Why I support the casting of Jodie Whitaker in Doctor Who, but wish some people would shut up about it…


As some of you will know, Doctor Who is my favourite television programme of all time, and has been since I was about eight years old. You can read why in my 50th Anniversary celebration from a few years ago, here.

News that Jodie Whitaker has been cast as the new Doctor, and the first female Doctor, has caused a stir. Many are very pleased, lauding the decision as a great step forward for feminism, gender equality and so on. Other long-time fans are disappointed, some of them for idiotic reasons that are undoubtedly rooted in appalling sexism.

I’ve had a lot of people asking for my take on the news, so here it is in a nutshell: I couldn’t care less about gender politics. I couldn’t care less about cry-baby fanboys. All I care about is one thing: is the new series actually any good?

We won’t have the answer to that until sometime next year. However, given that the only Doctors I thought didn’t work were Paul McGann and Colin Baker (through no fault of their own, I might add), given that Jodie Whitaker is a terrific actress and given that Chris “Broadchurch” Chibnall is taking over from Steven Moffat on production duties, I suspect that they know what they are doing, and the new series could well turn out brilliant.

Making the character of the Doctor female doesn’t contravene Doctor Who canon. It has long been established that the Time Lords live in effect many lives, and reincarnate many times. It has also recently been established that they can switch genders (though some criticised this decision). On paper at least, the decision to have a female Doctor could work very well.

However, some (including women) have raised objections. Despite the afore-mentioned canon, switching the Doctor to female when he has been male since 1963 will feel like switching the gender of Sherlock Holmes or Spider-man. Indeed, one comment (from a woman) said she didn’t want a female Doctor any more than she wanted a male Wonder Woman.

Sometimes giving a traditionally male led franchise a female lead works well (The Force Awakens). Sometimes it works less well (the recent Ghostbusters). Sometimes changing male characters to female in a reboot/re-imagining can work outstandingly well (the character of Starbuck in Battlestar Galactica for instance). I don’t have time for idiots who think the Bechdel Test is somehow a measure of quality (I once heard someone contest that Lawrence of Arabia wasn’t a great film because of a lack of female roles, I kid you not), but I do think it is great to see better, more three-dimensional roles for women in a much broader context, across all genres, starting to come into effect. Doctor Who should be no exception to this, regardless of whether the lead is male or female.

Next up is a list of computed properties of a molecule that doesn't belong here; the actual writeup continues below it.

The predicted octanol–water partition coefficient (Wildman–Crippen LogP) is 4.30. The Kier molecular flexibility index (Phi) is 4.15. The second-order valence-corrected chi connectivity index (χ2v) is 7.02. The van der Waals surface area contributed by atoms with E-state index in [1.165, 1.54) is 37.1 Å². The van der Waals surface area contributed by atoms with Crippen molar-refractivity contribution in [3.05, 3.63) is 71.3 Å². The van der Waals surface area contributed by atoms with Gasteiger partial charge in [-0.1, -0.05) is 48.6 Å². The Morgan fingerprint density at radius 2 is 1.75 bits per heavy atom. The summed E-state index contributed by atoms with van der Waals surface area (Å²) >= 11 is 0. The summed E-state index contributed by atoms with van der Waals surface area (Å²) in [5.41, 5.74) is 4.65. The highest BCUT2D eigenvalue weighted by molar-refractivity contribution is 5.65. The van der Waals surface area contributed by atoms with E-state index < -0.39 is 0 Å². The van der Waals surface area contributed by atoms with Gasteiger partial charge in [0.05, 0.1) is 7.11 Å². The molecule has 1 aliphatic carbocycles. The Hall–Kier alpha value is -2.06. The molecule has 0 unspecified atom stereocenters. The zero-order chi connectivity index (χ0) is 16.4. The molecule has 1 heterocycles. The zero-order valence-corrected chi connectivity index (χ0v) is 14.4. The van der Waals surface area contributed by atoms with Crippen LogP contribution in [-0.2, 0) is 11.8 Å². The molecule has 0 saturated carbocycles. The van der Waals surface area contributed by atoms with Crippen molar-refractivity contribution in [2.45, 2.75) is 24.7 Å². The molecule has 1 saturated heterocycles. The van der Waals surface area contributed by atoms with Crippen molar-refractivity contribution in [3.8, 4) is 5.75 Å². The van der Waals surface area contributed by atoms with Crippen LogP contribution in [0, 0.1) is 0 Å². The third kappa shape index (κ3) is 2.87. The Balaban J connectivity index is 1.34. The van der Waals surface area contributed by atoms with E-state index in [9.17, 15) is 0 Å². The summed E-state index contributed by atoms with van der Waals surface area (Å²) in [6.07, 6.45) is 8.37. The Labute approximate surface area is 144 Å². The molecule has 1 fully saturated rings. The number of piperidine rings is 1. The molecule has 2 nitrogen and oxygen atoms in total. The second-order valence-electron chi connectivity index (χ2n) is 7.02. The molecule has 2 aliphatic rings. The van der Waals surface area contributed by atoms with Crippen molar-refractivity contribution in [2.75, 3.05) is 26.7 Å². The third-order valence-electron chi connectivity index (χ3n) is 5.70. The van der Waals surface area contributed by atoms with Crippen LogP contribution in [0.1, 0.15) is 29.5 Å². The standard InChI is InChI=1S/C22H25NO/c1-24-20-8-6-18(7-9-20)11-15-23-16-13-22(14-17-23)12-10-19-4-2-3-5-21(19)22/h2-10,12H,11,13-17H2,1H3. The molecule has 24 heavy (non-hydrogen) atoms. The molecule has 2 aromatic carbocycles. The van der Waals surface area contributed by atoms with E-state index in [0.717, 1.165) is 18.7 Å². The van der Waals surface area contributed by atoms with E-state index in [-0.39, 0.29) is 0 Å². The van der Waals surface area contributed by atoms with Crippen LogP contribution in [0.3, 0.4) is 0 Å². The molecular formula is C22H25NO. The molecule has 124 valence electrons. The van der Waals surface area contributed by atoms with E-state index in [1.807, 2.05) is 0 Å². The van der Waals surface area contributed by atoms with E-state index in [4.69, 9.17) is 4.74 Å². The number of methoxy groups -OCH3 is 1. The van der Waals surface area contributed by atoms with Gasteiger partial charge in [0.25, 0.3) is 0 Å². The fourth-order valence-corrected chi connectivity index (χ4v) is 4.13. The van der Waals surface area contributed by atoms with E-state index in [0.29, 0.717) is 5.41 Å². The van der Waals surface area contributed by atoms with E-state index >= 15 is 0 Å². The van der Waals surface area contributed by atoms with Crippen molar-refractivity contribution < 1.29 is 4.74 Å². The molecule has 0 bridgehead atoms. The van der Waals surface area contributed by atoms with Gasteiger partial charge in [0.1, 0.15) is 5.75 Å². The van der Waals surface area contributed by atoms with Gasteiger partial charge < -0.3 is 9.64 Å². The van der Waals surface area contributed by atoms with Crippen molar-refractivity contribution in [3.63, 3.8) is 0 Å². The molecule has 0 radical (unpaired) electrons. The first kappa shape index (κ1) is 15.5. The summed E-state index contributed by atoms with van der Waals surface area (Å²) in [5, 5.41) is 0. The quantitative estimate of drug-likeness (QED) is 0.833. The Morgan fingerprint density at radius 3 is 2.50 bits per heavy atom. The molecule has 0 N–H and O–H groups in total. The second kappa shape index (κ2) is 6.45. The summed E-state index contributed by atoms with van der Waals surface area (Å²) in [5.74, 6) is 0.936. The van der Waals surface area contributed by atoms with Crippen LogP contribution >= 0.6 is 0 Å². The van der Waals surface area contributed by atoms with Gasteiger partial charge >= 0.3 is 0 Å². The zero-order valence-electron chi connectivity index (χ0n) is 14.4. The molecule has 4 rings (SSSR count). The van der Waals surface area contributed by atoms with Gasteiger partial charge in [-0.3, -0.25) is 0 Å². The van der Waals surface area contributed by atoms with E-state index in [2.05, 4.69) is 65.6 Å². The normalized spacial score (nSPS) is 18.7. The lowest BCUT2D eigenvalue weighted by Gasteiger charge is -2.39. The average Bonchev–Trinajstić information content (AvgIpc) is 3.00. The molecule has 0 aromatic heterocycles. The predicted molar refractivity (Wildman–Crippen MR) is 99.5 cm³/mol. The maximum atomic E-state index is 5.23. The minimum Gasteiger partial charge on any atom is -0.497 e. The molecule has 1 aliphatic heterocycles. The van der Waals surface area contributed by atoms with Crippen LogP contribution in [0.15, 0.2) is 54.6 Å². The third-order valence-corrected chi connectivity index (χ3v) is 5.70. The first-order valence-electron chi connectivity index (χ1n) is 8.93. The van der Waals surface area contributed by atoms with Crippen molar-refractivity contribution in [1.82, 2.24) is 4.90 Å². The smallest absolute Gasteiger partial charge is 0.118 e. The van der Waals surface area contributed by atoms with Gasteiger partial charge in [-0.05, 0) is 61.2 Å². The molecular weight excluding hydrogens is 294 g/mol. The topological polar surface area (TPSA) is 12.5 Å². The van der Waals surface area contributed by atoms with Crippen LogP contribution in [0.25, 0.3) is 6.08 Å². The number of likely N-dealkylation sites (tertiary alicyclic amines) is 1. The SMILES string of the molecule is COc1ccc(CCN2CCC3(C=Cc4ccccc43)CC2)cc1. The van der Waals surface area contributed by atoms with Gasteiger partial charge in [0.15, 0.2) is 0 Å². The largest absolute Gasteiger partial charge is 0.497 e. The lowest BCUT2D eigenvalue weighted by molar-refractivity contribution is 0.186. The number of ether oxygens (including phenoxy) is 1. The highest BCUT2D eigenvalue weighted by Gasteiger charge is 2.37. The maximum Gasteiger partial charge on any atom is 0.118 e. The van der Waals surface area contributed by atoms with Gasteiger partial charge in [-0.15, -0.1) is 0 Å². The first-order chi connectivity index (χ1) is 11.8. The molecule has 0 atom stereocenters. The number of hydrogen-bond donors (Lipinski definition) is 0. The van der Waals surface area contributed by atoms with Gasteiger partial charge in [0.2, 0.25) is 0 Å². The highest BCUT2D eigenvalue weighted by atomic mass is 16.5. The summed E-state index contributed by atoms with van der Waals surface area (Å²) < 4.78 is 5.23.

What does annoy me, I must admit is, is activist lobbies jumping on the bandwagon, behaving as though they are Doctor Who fans when they haven’t ever watched it before. When someone said to me that a female Doctor should be supported regardless of quality “for feminist reasons”, I wondered whether a similar view should be taken for all walks of life. How about in politics for instance? Margaret Thatcher anyone?

The part of me that despises being lectured wants to tell these activists that I oppose a female Doctor on principle, just because they insist on bludgeoning everyone with their sanctimonious, condescending SJW nonsense, behaving as though a female Pope had just been appointed. And just to bring some balance, for similar reasons, I often feel the urge to join a church led by a female pastor every time some evangelical, patriarchal nitwit tells me they disapprove of female church leaders, but that’s another issue… My point is this: I intensely dislike my favourite TV series being hijacked by political agendas.

By the way – quick side note – whilst I appreciate the irony of writing something like this on the internet, when valid points are being raised, it is possible to understand both sides of the debate and a have a civilised conversation without degenerating into polarised abusive remarks and/or “calling out” (a term I detest), with the reductive cries of “Misogynist!” and so on that largely define online debate.

The new Doctor is female? Great. Let’s objectively assess the new series when it arrives.

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